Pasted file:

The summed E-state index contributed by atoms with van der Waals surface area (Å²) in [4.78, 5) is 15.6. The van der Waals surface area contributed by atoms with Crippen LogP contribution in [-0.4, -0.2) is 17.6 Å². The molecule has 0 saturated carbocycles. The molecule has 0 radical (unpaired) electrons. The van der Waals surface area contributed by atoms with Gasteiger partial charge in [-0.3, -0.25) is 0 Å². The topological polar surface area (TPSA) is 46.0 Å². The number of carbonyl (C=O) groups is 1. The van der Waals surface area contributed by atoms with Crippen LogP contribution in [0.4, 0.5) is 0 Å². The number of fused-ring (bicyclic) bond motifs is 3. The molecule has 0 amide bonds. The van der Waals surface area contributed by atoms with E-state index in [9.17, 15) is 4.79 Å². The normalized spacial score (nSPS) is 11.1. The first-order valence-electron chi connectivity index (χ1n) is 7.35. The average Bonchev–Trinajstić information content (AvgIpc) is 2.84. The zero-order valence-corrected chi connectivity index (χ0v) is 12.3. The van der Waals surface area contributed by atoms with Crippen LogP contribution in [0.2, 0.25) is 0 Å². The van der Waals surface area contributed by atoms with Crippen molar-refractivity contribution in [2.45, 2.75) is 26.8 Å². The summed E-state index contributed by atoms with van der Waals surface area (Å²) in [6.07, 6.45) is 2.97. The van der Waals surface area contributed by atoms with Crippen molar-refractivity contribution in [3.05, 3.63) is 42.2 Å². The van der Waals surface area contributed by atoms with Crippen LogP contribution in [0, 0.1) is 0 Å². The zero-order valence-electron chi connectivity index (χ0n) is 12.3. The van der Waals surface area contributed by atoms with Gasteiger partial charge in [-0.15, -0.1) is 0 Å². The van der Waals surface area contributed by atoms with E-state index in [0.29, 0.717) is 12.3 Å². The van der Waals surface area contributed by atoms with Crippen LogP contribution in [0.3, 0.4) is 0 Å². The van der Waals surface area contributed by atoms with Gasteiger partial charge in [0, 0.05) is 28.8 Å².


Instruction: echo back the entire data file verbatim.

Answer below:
The summed E-state index contributed by atoms with van der Waals surface area (Å²) in [4.78, 5) is 15.6. The van der Waals surface area contributed by atoms with Crippen LogP contribution in [-0.4, -0.2) is 17.6 Å². The molecule has 0 saturated carbocycles. The molecule has 0 radical (unpaired) electrons. The van der Waals surface area contributed by atoms with Gasteiger partial charge in [-0.3, -0.25) is 0 Å². The topological polar surface area (TPSA) is 46.0 Å². The number of carbonyl (C=O) groups is 1. The van der Waals surface area contributed by atoms with Crippen LogP contribution in [0.4, 0.5) is 0 Å². The number of fused-ring (bicyclic) bond motifs is 3. The molecule has 0 amide bonds. The van der Waals surface area contributed by atoms with E-state index in [9.17, 15) is 4.79 Å². The normalized spacial score (nSPS) is 11.1. The first-order valence-electron chi connectivity index (χ1n) is 7.35. The average Bonchev–Trinajstić information content (AvgIpc) is 2.84. The zero-order valence-corrected chi connectivity index (χ0v) is 12.3. The van der Waals surface area contributed by atoms with Crippen LogP contribution in [0.2, 0.25) is 0 Å². The van der Waals surface area contributed by atoms with Crippen molar-refractivity contribution in [2.45, 2.75) is 26.8 Å². The summed E-state index contributed by atoms with van der Waals surface area (Å²) in [6.07, 6.45) is 2.97. The van der Waals surface area contributed by atoms with Crippen molar-refractivity contribution in [3.05, 3.63) is 42.2 Å². The van der Waals surface area contributed by atoms with Crippen LogP contribution in [0, 0.1) is 0 Å². The zero-order valence-electron chi connectivity index (χ0n) is 12.3. The van der Waals surface area contributed by atoms with Gasteiger partial charge in [-0.15, -0.1) is 0 Å². The van der Waals surface area contributed by atoms with E-state index in [0.29, 0.717) is 12.3 Å². The van der Waals surface area contributed by atoms with Crippen LogP contribution in [0.3, 0.4) is 0 Å². The van der Waals surface area contributed by atoms with Gasteiger partial charge in [0, 0.05) is 28.8 Å².